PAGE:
With actual friends, it was even worse. Almost all of my energy was spent worrying about friends, giving them a 24/7 ear to chatter to and replacing the time I knew I needed for myself with their sadness, their pain, their worries. I’m not saying I was some amazing martyr who sacrificed “me” time to those around her (because being a martyr is almost always as destructive as being a narcissist), but I spent far more time pretending I was ok to spare those around me from further pain than actually being ok. I was obsessed with being the group mom, the rock, the personified safe space. I had two high school boyfriends who I dated for far longer than I should have because in both cases, I knew (correct or not) breaking up with them would remove a vital, non-girlfriend-specific position in their lives for a while.
It wasn’t that I wanted everyone to like me, though I was a teenage girl so of course I did. What mattered more than that, though, was for everyone else to be “ok” in the way I defined it for myself. That’s not how the world works and it certainly isn’t how teenagers worked, but I wanted it anyways, and I silently drained myself in situations I was uncomfortable with or relationships I knew were toxic because I saw pain and distress in their faces and couldn’t bare to be the one to cause them more. I never wanted to end friendships, for me, but more importantly for the position I assumed I was filling for THEM. Maybe they needed a punching bag. You know, for their emotions. And I was strong, right? I was strong enough to take a punch and be that release for them, wasn’t I? I was one of the few kids in my immediate friend group whose parents were not only together but seemingly happily so, so what the hell did I have to be sad about? Because of my familial structure, I assumed I was best built to be the sturdy, stable one, and I took that incredibly (and dangerously) seriously.
Then, in what was a surprise to me at least, my parents separated the final semester of my senior year of high school, divorcing officially my first semester of college. My dad moved out on Valentine’s Day. Suddenly, the “stable” one wasn’t so stable anymore.
That’s when things started to shift, because for the first time, I had an external source of distress I could pile my years of intangible anxiety and depression onto. As if I’d pre-stocked misery just waiting for something appropriately externally bad to happen. And what happened with all my friends who I’d spent almost a decade supporting in whatever way they required? Predictably (in hindsight), they got impatient.
See, that’s the thing about being such a martyr that you don’t divulge your own feelings for fear it would make you a worse support system for others. You set a precedent that your problems, if you even have them, are secondary. You train the people around you to take what they need and give nothing back, and a lot of the time, it’s not even their fault! How can you expect other people to set your boundaries for you? Literally constantly I was assuring people that I was fine, I was stable, I didn’t need anything from them, I live to serve. And we all got used to that system, as toxic and destructive as it was in the long-term.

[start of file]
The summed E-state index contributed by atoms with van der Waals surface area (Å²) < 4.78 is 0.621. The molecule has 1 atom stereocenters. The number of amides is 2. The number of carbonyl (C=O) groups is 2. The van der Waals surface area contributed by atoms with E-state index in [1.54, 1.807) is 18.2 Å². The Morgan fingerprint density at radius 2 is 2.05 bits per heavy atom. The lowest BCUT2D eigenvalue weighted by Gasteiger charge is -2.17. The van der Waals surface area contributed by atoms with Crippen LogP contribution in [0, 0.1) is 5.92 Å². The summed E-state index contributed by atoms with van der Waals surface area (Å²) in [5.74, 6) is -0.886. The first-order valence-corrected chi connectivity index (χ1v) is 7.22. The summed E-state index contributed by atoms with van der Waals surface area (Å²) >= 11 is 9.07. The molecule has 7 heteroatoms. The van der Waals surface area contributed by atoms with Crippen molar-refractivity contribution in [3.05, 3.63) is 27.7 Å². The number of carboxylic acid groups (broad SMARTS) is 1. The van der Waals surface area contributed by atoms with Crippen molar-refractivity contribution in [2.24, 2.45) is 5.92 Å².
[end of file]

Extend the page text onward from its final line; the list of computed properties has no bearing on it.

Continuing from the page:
Of course, at the time, I didn’t see it like that. I saw everyone else as selfish users who were entirely at fault for getting impatient with my pain (because suddenly it competed with theirs when previously theirs was uncontested). I was furious that no one was asking me how I was or if I needed anything past the first week or two. Couldn’t they see I was in pain? My entire worldview and the way in which I understood love and relationships was crumbling around me! The stability and foundation I’d used as a central pillar of my identity had been demolished! I didn’t know who I was or where I fit in the world anymore, and yet they were going about with business as usual, a business I was no longer qualified for. The first 75% of my emotional resume was no longer accurate.
Over time, as I moved away from home, met new people, matured, and went into the world a bit, I took stock of my own behavior and my mental health. I learned that therapy wasn’t a bandaid for weak people but an important and sometimes permanent fixture of peoples lives that did not in any way influence their internal God-given “strength.” I learned to pick my battles better and leave room in a relationship (platonic and romantic) for both parties to grow and change and mature instead of insisting we pick our roles and stick with them from the moment we met. I learned to start seeing my identity as fluid without being wishy-washy, I got more confident in my voice and my skills and my place in my own life. More importantly, though, I learned to leave a little space for myself.
I own that much of my past interpersonal misery is a mess of my own making. I recognize my own position in the destruction of codependent relationships I’d previously blamed solely on the other party. And somewhere along the line, a mix of confidence learned during 6 years of competitive public speaking, confidence learned from healthier, more balanced friendships, and confidence in my own opinions completely overhauled my outward displays of emotion and empathy.